Music Education Researchers Explore How Music Affects Learning and Society in Miami


By Cathy Benedict and Patrick Schmidt
Professors of music education, FIU School of Music

We are surrounded by music every day as it plays a significant role in our lives in many forms and settings. This understanding shapes the basic impetus of the music education research we are conducting with Miami teachers and children at the FIU School of Music. Our research is strengthened by the premise that music is a diverse practice, offering the opportunity to enrich the lives of whomever shows an interest and desire to participate.

Social change through music

El Sistema was founded by economist and musician José Antonio Abreu with the idea that social change could be achieved through musical excellence using an ensemble model of instruction. The program has been quite successful in Venezuela and in other countries (e.g., Scotland’s Big Noise). The Miami Music Project developed El Sistema Miami (ESMIA), which is now the second largest El Sistema-inspired program in the United States.

The FIU research collaboration with the Miami Music Project further demonstrates how music effectuates social change within communities.  Using the El Sistema framework, the duo provides free music education to Miami youth. ESMIA involves 300 Miami-Dade Public School students, ages 4-18  in two under served immigrant communities with distinct predominantly Hispanic and Haitian populations. The students take music lessons alongside FIU students for one to three hours weekly.

The project aims to discover the extent to which participation in El Sistema enhances the lives of children who may be at risk for various socioeconomic reasons. The children have embraced the process and each week we observe how they come to see themselves and their musical abilities differently and with higher esteem. Students grapple with technicalities along the way as musical challenges  become progressively more sophisticated.  We see confidence and self esteem bloom as students interact with, and support one another. For some, victory comes when technical issues are addressed and conquered, while for others it comes as they stand to sing alone with comfort and certainty.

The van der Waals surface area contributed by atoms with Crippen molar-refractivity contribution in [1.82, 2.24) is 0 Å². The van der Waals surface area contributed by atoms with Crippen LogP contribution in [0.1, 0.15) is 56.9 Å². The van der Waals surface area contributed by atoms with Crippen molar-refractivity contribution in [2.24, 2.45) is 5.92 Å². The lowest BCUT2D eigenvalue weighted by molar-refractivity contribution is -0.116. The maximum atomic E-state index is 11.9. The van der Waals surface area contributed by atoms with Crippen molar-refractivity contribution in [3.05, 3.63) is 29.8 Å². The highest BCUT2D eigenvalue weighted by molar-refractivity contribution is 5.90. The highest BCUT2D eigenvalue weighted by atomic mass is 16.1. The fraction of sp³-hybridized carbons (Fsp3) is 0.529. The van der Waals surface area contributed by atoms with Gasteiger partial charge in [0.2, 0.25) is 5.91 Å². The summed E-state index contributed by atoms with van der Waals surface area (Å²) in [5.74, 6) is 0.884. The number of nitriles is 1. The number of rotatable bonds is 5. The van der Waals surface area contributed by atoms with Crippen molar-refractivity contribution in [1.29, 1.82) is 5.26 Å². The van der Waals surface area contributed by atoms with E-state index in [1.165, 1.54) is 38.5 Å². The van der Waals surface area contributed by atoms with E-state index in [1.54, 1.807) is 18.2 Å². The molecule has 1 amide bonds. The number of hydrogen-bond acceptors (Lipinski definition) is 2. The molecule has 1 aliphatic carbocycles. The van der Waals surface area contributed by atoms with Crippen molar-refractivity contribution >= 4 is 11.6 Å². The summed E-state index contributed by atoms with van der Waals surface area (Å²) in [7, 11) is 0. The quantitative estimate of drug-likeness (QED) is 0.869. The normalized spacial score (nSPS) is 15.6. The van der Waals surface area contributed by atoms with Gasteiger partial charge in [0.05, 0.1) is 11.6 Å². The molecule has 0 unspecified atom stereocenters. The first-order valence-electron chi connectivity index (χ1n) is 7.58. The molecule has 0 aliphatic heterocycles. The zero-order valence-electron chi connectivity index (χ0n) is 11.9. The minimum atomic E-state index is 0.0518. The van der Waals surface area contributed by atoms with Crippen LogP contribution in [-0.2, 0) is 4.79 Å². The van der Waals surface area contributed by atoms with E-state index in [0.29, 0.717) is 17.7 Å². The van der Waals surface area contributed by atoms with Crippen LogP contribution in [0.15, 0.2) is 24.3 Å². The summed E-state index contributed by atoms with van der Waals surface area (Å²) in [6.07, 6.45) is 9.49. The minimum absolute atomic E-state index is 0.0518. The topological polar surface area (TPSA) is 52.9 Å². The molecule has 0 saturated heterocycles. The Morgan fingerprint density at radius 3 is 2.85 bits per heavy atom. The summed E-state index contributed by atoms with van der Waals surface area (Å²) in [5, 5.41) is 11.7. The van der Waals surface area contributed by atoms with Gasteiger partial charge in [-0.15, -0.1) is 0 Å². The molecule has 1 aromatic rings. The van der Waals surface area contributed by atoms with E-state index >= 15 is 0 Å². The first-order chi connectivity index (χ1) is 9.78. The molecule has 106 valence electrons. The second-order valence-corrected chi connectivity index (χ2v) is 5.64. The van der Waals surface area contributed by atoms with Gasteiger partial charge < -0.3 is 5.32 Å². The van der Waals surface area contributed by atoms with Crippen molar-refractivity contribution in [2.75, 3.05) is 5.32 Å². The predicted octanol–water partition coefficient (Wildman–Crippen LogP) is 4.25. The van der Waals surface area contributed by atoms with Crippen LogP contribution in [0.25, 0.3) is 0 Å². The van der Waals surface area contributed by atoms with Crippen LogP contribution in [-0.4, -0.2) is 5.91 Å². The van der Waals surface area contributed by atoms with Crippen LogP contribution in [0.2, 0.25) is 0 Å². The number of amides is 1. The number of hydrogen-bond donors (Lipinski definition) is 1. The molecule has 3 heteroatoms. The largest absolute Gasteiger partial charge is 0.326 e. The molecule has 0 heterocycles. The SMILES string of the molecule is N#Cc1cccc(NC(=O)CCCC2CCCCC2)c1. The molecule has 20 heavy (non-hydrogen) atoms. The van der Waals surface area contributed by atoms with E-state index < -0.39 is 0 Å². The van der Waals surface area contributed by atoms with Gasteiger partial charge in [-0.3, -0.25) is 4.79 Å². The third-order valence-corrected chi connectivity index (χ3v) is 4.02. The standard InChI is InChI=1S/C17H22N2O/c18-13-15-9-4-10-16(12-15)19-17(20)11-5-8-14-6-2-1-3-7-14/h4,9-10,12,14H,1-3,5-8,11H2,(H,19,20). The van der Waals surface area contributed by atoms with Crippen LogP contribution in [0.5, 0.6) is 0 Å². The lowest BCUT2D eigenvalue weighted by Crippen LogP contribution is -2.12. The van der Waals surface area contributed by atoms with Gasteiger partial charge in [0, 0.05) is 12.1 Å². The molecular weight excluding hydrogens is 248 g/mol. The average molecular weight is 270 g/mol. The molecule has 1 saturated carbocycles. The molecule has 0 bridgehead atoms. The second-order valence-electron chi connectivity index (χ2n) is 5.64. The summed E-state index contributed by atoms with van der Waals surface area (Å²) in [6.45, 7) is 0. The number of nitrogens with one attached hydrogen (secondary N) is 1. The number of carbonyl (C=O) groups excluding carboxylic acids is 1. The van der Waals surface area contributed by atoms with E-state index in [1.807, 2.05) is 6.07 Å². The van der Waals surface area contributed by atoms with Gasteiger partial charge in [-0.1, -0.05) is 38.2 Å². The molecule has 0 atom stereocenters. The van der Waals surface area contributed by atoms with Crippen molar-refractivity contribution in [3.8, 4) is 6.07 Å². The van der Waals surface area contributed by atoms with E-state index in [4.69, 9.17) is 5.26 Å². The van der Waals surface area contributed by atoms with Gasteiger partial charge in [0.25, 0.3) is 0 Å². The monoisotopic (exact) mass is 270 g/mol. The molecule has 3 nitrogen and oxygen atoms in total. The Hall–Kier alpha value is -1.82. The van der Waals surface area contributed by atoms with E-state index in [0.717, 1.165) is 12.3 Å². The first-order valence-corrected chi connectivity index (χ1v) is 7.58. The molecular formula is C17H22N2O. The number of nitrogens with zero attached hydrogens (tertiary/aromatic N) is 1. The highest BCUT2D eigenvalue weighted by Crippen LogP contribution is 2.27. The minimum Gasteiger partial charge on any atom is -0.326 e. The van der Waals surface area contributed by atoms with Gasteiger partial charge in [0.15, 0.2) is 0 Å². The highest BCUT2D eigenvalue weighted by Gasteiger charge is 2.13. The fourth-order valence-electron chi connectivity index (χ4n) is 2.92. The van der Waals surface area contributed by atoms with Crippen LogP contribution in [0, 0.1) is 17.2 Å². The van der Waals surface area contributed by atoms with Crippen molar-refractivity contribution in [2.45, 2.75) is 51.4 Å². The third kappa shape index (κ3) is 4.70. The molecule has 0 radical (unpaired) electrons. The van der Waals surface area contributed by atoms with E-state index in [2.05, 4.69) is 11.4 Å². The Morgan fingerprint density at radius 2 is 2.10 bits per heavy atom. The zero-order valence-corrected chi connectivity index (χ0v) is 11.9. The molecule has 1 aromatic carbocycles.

This research is critical in guiding further implementation of these programs nationally and internationally, as well as further developing public policy of music education programs within public school settings.

Making sense of the world

Today’s challenge for music educators is to convey to society a larger picture of the role music already plays in our lives on a daily basis. If we recognize that music brings together cognitive, kinesthetic, aesthetic, cultural and social forms of thinking, we must also recognize that music and music education is experienced not only within school classrooms or concert halls, but also in homes, communities, places of worship and even work.

Most significantly, understanding music in different environments helps us to deduce how learning is fostered through musical experiences and how music helps us make sense of the world.  This has many implications for how we facilitate musical encounters in our schools.

“Musicing” in public schools

Music education is an integral part of many Miami Dade Public Schools curricula however, many elementary schools have eliminated requirements for music before second grade. Consequently, music instruction at elementary grade level often becomes the responsibility of general educators. Although the FIU College of Education students are mandated to take a course to prepare them to teach and integrate music in younger grades, we have little analysis on the impact of such instruction on teachers.

Another aspect and goal of our research is to have a better understanding of teacher perceptions, dispositions and continued practices in implementing musical engagements in the “regular” classroom. A better understanding of how to incorporate music in their teaching can have an impact on student learning and facilitate more diverse teaching practices that address different learning styles, different intelligences and enable the higher-level thinking that is fostered by artistic engagement.

What we hope to accomplish beyond the joy of making music (or “musicing”) with these diverse groups,  is self transformation as we engage with others.  Engaging in research helps to focus these issues.


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